And perhaps Susan is correct, as on Wednesday, Lynda and Robert spy a notice on the door of the shop. They go to investigate and are horrified to discover that it is a Planning Application. As we suggested last week, Witch Hazel wants to turn the shop into apartments and it is all too much for Lynda, who bursts into tears. She had been feeling a bit more upbeat but this latest blow knocks her back. “This damned flood just keeps grabbing at everything we hold dear,” she tells her husband, tearfully. Someone else who isn’t happy at the news is Fallon, who tells Kenton that she loves her flat over the shop, not that Kenton really cares about other people‘s problems.

Over at Berrow Farm, Charlie is really getting on Rob’s nerves, asking to see not only the computer data concerning the farm management programme, but the original forms and job sheets from which the data are collected. “Is all this really necessary?” Rob asks, peevishly. “I don’t know yet” is Charlie’s reply.

Charlie and Rob are interrupted by the arrival of Helen and Henry - they have been baking biscuits and Henry insisted on taking some to Daddy. Rob is not impressed and, back home later, he gets a bit tetchy when Helen asks why is Charlie scrutinising the paperwork? He says he neither knows nor cares, adding: “It’s an interruption; rather like your impromptu and rather pointless visit today.” Rob goes further, saying that having a four-year old deliver biscuits during  a working day is hardly professional and, if Helen wants to visit again, she should ring first.

The following day, Rob comes home for lunch and tells Helen to stop fussing over him as she cooks him an omelette. Helen has had brunch with Ian at Grey Gables and dropped Henry off at a friend’s. Rob immediately uses this to pursue his ‘isn’t it time we had a child?’ agenda by saying how he worries about Henry, who seems desperate to have a friend. “What’s it like to hold your own child in your arms for the first time?” and “That’s all that’s missing for me and the picture will be complete” Rob says. Helen says that’s what she wants too, to which Rob replies “What are we waiting for?” Finish your omelette first, man! Helen says that the time has to be right - Henry needs to be settled at school (where he presumably will make lots of friends) and the shop has to be up and running before she can take time out for a baby. Reluctantly, Rob agrees, but you can tell that he doesn’t really believe it.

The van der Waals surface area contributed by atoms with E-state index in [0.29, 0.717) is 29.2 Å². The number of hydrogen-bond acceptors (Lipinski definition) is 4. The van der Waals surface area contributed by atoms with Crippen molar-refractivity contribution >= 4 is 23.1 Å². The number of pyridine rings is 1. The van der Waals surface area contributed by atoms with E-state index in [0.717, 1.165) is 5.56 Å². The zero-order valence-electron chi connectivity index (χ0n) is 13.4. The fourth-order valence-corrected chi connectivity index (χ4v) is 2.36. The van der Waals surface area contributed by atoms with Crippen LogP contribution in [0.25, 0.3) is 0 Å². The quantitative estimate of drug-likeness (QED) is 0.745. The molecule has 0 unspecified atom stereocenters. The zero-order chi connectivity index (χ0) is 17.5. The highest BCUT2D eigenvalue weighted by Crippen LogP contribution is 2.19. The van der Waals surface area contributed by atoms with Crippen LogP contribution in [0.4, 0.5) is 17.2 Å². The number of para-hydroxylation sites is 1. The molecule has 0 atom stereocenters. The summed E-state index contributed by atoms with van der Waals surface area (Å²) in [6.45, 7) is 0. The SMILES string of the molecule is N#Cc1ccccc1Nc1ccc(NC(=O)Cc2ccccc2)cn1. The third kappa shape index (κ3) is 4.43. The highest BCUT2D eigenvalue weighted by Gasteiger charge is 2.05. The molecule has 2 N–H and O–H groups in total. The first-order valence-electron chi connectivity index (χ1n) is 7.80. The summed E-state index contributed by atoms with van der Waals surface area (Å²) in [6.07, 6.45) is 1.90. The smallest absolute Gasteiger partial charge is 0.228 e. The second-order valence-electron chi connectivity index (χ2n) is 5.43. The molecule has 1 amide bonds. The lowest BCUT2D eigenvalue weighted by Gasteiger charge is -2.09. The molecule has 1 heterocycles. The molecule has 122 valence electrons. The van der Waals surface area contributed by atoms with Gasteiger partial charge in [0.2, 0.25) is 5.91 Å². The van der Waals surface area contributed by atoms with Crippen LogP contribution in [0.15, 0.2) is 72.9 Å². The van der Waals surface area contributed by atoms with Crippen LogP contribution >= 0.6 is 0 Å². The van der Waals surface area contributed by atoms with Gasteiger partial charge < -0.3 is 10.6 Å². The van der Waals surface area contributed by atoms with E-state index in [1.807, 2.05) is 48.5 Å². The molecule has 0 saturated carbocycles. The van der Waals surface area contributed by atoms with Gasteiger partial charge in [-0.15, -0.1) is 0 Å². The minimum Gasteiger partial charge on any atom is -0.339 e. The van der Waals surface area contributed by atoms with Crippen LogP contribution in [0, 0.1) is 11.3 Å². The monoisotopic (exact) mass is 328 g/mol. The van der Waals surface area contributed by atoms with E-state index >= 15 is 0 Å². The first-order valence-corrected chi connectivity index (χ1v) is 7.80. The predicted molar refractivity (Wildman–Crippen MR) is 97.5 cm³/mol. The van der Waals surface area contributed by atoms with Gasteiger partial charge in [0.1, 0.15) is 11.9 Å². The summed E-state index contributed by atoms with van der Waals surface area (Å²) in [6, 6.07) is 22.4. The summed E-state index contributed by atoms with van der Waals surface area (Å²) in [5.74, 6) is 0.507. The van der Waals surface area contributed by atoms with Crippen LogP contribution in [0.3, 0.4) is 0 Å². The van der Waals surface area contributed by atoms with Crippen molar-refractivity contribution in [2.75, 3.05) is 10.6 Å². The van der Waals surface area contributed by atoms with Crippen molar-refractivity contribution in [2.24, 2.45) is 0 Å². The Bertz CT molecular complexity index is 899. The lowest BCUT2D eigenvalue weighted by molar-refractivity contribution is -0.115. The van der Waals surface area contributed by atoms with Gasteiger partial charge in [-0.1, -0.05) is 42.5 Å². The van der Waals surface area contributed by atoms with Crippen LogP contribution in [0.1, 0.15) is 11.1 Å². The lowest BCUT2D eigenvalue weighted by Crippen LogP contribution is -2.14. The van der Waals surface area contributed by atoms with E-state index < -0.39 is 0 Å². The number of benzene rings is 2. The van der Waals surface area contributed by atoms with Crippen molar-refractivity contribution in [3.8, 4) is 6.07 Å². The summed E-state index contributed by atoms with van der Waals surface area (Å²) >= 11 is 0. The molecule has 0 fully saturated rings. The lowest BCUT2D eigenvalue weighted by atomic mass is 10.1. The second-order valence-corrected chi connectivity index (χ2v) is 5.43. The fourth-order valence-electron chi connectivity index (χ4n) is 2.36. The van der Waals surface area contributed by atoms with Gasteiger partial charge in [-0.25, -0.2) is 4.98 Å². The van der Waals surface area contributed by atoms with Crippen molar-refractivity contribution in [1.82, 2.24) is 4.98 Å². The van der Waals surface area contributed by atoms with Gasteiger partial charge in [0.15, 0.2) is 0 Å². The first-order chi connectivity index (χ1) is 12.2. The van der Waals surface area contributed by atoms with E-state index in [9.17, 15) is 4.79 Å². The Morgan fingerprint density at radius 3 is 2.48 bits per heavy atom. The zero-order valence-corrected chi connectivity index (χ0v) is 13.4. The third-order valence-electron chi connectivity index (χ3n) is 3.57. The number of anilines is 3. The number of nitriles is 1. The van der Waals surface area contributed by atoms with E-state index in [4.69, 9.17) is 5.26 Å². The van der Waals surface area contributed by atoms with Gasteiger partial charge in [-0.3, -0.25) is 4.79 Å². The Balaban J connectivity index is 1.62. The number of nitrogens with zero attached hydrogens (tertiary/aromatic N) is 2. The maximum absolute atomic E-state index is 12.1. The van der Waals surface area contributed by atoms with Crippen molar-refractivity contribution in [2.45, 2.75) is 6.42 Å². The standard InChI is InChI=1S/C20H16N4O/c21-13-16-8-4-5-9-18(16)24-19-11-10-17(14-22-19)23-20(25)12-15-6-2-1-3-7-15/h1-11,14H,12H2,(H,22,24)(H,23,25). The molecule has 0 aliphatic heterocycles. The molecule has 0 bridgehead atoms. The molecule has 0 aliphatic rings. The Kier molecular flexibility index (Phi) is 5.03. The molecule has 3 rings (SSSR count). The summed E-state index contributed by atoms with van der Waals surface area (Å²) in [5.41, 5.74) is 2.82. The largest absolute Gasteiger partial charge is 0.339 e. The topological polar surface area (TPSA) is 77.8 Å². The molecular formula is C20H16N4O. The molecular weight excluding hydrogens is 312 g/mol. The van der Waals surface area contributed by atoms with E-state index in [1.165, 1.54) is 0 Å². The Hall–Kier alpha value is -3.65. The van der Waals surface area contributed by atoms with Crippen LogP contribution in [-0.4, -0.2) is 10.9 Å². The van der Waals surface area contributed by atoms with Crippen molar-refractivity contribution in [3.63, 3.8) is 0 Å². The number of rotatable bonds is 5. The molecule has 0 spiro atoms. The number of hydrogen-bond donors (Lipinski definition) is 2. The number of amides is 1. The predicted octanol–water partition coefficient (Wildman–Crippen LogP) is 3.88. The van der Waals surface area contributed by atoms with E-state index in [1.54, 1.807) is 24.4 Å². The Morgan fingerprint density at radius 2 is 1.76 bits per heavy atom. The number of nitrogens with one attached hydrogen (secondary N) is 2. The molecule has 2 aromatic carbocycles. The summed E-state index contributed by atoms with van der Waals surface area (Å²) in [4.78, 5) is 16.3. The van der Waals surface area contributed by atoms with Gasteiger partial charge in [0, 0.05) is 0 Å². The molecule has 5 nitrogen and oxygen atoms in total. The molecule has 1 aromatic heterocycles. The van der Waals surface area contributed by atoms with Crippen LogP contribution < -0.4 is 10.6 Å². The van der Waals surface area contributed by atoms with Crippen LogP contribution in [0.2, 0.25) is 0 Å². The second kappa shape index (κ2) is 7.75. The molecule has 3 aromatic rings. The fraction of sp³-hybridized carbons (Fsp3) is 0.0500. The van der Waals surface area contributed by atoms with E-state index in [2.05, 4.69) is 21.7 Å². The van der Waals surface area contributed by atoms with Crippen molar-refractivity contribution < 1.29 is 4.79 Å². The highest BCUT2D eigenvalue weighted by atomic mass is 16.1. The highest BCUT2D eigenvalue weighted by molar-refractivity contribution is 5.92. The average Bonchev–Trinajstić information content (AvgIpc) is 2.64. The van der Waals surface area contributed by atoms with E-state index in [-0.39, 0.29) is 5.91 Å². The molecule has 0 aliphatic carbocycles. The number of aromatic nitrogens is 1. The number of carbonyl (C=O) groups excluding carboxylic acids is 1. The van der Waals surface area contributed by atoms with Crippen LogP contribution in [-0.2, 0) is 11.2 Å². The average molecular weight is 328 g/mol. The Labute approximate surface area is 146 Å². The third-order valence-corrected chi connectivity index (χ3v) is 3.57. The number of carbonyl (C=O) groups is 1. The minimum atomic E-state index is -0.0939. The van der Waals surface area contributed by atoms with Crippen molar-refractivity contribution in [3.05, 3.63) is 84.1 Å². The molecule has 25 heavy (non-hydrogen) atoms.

The saga of what to do with Heather drags on, with Rooooth coming back from Prudhoe, only to get a phone call from her mother, who is now unhappy at the interim care home where she is staying. Rooooth goes off on another guilt trip and wishes she could split herself in two (well, she can always try - Jamie has a chain saw). She has finally come up with a solution; Heather will have to come to live at Brookfield. This is despite the fact that just such an offer was made months ago and Heather turned it down. David points out that Rooooth doesn’t have the expertise to look after her mum and besides, where will she find the time? But Rooooth is having none of it, saying: “We’ve let my Mum down once David - we’re not going to do it again.”

I am evidently not the only one getting fed up with the Rooooth/Heather situation, as a reader has sent in a comment. Mr (or Ms) Anonymous has a radical solution, saying:

“I wish that someone would shoot Rooooth (and her mother) and therefore put us out of our misery. I’m now switching off for two minutes whenever Rooooth starts. Just tooooo much!!!!!


  1. Has the Pied Piper of Ambridge struck again?  It seems ages since we've heard (rather than 'heard of') Johnny, Josh and Ben, Freddie and Lily, Jamie, Roary, the awful George, Jake and Mia. -Zoe

  2. Are there betting odds on which of the different possible ways that Rob will crash and burn will hit first? So far we have:
    - Jess's baby (he hasn't told the truth about the paternity test);
    - The blocked drain;
    - The cooked books;
    Have I missed anything? And who gets to deliver the coup-de-grace, or does he ever more improbably escape detection? Given that the man is now doing everything apart from skulking around Ambridge in a black cloak and hissing "a-ha!" like a pantomime villain, even the preternaturally dense inhabitants of Borsetshire must have noticed something's not quite right with the man. - Phil

  3. Not a light comment - but Kenton is showing classical signs of depression, and hopefully someone picks up on the not-very-subtle mention of suicide. It's just not true that those who talk about it never attempt it, sadly.